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Where's Spike Lee's Money?


I'm Farai Chideya, and this is NEWS & NOTES. Diddy didn't do it, but that's not what the L.A. Times was saying earlier this week. The newspaper has apologized for falsely implicating Sean Puffy Combs in a violent attack on the late rap star Tupac Shakur. But can saying sorry save the paper's hide? And why does filmmaker Spike Lee still have to hustle so hard to get cash for his projects?

That's just some of the entertainment buzz Allison Samuels is here to help me take on. She's a national correspondent for Newsweek magazine, and she's here with me now. Hey, Allison.

Ms. ALLISON SAMUELS (Newsweek): Hi, how are you doing?

CHIDEYA: So let's talk about this L.A. Times story. It was about the '94 attack on Tupac, and the piece was online, it appeared in print, but the Times got a big part of the story wrong. What happened?

Ms. SAMUELS: Chuck Philips, who was the writer of the story, actually got a lot of the information from reports from a guy who's definitely a con artist, and they were FBI reports supposedly, but this guy more than likely forged them because he's in jail for fraud, which is the part that's really confusing to me, is that how the reporter didn't actually realize that and realize that this guy had a long record of being a con artist.

I think that what happens a lot of times with this case, there's been so much speculation about the Tupac shooting and the murder and Biggie's murder that a lot of people have just been desperate to find out anything, and there's so many stories out there.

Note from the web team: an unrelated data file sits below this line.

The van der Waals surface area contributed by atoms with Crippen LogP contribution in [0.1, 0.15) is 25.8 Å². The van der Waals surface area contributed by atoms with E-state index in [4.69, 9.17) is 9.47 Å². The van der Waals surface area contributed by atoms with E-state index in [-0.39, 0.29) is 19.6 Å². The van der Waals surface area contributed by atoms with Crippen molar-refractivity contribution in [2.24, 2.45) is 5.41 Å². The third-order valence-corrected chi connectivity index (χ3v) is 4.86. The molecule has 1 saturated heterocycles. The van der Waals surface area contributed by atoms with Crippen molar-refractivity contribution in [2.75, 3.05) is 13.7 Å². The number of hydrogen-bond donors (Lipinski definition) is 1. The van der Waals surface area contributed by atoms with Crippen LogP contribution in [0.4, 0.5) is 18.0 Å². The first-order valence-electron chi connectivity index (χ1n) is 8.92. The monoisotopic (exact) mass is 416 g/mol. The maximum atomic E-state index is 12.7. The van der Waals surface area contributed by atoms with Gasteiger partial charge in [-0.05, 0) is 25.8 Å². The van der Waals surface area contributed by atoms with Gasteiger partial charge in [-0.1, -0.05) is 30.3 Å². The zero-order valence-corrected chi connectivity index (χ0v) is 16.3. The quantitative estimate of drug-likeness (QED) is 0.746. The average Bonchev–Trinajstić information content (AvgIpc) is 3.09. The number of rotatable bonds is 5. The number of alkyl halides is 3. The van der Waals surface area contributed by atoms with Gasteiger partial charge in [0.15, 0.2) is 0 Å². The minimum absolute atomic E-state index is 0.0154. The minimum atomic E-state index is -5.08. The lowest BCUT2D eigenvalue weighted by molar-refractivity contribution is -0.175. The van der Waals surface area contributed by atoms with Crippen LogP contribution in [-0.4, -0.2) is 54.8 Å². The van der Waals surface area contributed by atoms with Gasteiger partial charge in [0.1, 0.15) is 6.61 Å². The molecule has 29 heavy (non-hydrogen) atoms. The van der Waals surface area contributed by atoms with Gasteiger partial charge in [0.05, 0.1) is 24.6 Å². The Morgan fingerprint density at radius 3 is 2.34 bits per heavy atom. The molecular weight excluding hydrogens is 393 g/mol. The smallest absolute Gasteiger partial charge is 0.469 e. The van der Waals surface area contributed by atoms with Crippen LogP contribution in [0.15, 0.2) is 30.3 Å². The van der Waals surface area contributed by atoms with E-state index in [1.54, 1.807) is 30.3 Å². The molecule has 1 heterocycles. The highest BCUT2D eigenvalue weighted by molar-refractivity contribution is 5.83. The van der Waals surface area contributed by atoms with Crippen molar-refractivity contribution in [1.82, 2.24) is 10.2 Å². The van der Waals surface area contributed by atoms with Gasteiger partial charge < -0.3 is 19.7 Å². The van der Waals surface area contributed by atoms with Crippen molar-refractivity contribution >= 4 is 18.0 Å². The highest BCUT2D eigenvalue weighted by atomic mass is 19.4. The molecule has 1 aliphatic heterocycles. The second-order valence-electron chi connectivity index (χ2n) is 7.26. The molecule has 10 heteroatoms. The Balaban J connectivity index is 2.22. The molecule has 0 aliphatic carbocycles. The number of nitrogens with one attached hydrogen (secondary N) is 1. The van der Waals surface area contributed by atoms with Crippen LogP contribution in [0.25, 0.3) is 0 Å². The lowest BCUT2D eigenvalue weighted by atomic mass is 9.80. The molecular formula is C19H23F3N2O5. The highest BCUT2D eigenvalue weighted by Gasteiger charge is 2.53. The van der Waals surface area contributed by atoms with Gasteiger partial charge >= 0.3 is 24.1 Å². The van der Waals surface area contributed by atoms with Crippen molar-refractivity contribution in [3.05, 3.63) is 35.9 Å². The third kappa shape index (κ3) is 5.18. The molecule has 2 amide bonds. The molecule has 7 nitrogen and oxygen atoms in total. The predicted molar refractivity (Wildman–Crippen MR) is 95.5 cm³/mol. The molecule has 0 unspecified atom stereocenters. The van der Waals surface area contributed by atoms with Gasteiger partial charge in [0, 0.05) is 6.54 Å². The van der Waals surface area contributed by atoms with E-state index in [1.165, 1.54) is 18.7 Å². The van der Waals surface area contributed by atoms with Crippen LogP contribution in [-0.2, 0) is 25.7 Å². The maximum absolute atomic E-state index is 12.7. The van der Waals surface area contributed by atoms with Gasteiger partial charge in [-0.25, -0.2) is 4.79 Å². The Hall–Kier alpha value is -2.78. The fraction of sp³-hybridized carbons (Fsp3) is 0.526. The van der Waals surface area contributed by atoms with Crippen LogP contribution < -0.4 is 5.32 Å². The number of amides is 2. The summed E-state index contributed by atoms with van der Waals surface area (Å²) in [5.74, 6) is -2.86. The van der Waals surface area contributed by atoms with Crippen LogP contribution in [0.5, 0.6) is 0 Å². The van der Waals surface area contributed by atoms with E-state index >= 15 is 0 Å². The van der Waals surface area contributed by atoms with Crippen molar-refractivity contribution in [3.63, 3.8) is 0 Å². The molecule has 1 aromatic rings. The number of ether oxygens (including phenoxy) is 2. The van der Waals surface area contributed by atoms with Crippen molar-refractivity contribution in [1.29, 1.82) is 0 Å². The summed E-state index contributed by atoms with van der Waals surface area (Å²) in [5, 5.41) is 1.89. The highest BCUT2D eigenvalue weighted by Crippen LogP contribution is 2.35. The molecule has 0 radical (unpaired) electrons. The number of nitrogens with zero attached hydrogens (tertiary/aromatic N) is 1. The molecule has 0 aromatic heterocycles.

But I think what's unfortunate is when you have a mainstream newspaper like that not to have various sources that you have to go to, which is sort of what we have to do, what I have to do as a reporter. I have to check it three or four times with three or four different people.

CHIDEYA: And you have been following the Tupac, Biggie, all of that...

Ms. SAMUELS: From the very beginning, and I - one reason it's been very hard to write about it is that it is so convoluted, complicated. There are so many players in it that it's really hard to get a straight story, and that's why I think a lot of people haven't really done this big expose, because I don't know if the truth - if the truth is out there, it's been hard to find.

CHIDEYA: Somebody's not talking.

Ms. SAMUELS: Somebody's not talking.

CHIDEYA: A lot of people aren't talking.

Ms. SAMUELS: Right.

CHIDEYA: So what was Sean Combs's reaction to this whole situation, and do you think he's going to sue?

Ms. SAMUELS: He was furious, and obviously, why wouldn't he be? I mean, it was definitely, you know, with malice. That's the defamation of character. It certainly is suggesting that he knew that Tupac was going to get beaten up, that he was sort of a part of it, that he didn't know he was going to get shot, he and Biggie, but he was aware that Tupac was going to get beaten up that day.

So he and his lawyers are furious, and they're talking about suing, which they probably will do, because I mean that's the kind of thing, even though there are a lot of retractions, the retractions are running, a lot of people who read the initial story, they don't always see the retractions. So the damage is already done.

So I think with Puffy, because Puffy has lawsuits all the time, so I think he has no problem filing a lawsuit against the L.A. Times, and like I said, they did a front-page apology yesterday, which was really good, but I still think the damage was already done.

CHIDEYA: Let's move on to Spike Lee. You went to an event in L.A. honoring him, and he got an award, gave an acceptance speech. We'll talk about a movie he has coming up. But who were some of the people there to sing his praises?

Ms. SAMUELS: Lawrence Fishburne, John Singleton, Savion Glover, just - you know, Rosie Perez. a lot of people from his movies over the past - Halle Berry and people like that didn't attend, even though, you know, he made a lot of those people stars, which is really interesting in watching his career over the years, just seeing how many people you'd never heard or seen before until they were in a Spike Lee movie.